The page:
Consensus molecular subtype classification of colorectal adenomas

Malgorzata A. Komor, Linda J. W. Bosch, Gergana Bounova, Anne S. Bolijn, Pien M. Delis-van Diemen, Christian Rausch, Youri Hoogstrate, Andrew P. Stubbs, Mark de Jong, Guido Jenster, Nicole C. T. van Grieken, Beatriz Carvalho, Lodewyk F. A. Wessels, Connie R. Jimenez, Remond J. A. Fijneman, Gerrit A. Meijer, In collaboration with the NGS-ProToCol Consortium:

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Consensus molecular subtyping is an RNA expression-based classification system for colorectal cancer (CRC). Genomic alterations accumulate during CRC pathogenesis, including the premalignant adenoma stage, leading to changes in RNA expression. Only a minority of adenomas progress to malignancies, a transition that is associated with specific DNA copy number aberrations or microsatellite instability (MSI). We aimed to investigate whether colorectal adenomas can already be stratified into consensus molecular subtype (CMS) classes, and whether specific CMS classes are related to the presence of specific DNA copy number aberrations associated with progression to malignancy. RNA sequencing was performed on 62 adenomas and 59 CRCs. MSI status was determined with polymerase chain reaction-based methodology. DNA copy number was assessed by low-coverage DNA sequencing (n = 30) or array-comparative genomic hybridisation (n = 32). Adenomas were classified into CMS classes together with CRCs from the study cohort and from The Cancer Genome Atlas (n = 556), by use of the established CMS classifier. As a result, 54 of 62 (87%) adenomas were classified according to the CMS. The CMS3 ‘metabolic subtype’, which was least common among CRCs, was most prevalent among adenomas (n = 45; 73%). One of the two adenomas showing MSI was classified as CMS1 (2%), the ‘MSI immune’ subtype. Eight adenomas (13%) were classified as the ‘canonical’ CMS2. No adenomas were classified as the ‘mesenchymal’ CMS4, consistent with the fact that adenomas lack invasion-associated stroma. The distribution of the CMS classes among adenomas was confirmed in an independent series. CMS3 was enriched with adenomas at low risk of progressing to CRC, whereas relatively more high-risk adenomas were observed in CMS2. We conclude that adenomas can be stratified into the CMS classes. Considering that CMS1 and CMS2 expression signatures may mark adenomas at increased risk of progression, the distribution of the CMS classes among adenomas is consistent with the proportion of adenomas expected to progress to CRC. © 2018 The Authors. The Journal of Pathology published by John Wiley & Sons Ltd on behalf of Pathological Society of Great Britain and Ireland.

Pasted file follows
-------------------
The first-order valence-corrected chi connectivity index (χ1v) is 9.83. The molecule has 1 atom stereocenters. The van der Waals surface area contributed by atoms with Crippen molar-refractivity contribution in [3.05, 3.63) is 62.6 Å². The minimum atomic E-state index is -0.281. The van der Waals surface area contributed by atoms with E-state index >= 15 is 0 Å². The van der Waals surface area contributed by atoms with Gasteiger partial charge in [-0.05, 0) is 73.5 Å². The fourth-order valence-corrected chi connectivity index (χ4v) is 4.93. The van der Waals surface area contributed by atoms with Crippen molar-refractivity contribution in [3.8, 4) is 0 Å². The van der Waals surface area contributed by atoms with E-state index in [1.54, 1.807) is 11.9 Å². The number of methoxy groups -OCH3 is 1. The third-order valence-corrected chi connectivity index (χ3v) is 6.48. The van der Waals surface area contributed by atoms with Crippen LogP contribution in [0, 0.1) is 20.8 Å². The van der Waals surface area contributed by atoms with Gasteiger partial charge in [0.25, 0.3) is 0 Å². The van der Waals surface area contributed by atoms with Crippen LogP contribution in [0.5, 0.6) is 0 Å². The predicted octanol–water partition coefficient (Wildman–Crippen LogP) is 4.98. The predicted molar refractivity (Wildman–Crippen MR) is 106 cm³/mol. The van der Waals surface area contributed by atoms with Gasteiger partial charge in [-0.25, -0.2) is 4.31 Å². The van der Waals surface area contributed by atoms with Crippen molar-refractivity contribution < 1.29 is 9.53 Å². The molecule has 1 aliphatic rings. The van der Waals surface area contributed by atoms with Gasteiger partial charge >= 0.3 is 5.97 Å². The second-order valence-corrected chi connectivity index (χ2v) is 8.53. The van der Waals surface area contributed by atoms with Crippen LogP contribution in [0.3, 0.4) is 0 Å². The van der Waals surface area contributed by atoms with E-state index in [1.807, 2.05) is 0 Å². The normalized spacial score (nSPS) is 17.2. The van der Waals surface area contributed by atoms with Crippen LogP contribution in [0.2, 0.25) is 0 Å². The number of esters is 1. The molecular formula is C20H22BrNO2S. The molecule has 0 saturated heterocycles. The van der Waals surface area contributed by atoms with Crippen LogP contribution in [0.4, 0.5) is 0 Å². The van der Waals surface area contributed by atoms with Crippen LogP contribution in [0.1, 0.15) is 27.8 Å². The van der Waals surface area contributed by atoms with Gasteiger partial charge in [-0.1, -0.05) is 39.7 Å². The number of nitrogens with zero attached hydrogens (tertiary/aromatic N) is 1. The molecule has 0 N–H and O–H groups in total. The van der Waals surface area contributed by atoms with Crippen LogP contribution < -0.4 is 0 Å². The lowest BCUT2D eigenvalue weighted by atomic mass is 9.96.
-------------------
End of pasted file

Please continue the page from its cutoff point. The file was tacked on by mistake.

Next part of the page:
Original languageEnglish
Pages (from-to)266-276
JournalJournal of Pathology
Issue number3
Early online date3 Jul 2018
Publication statusPublished - 2018

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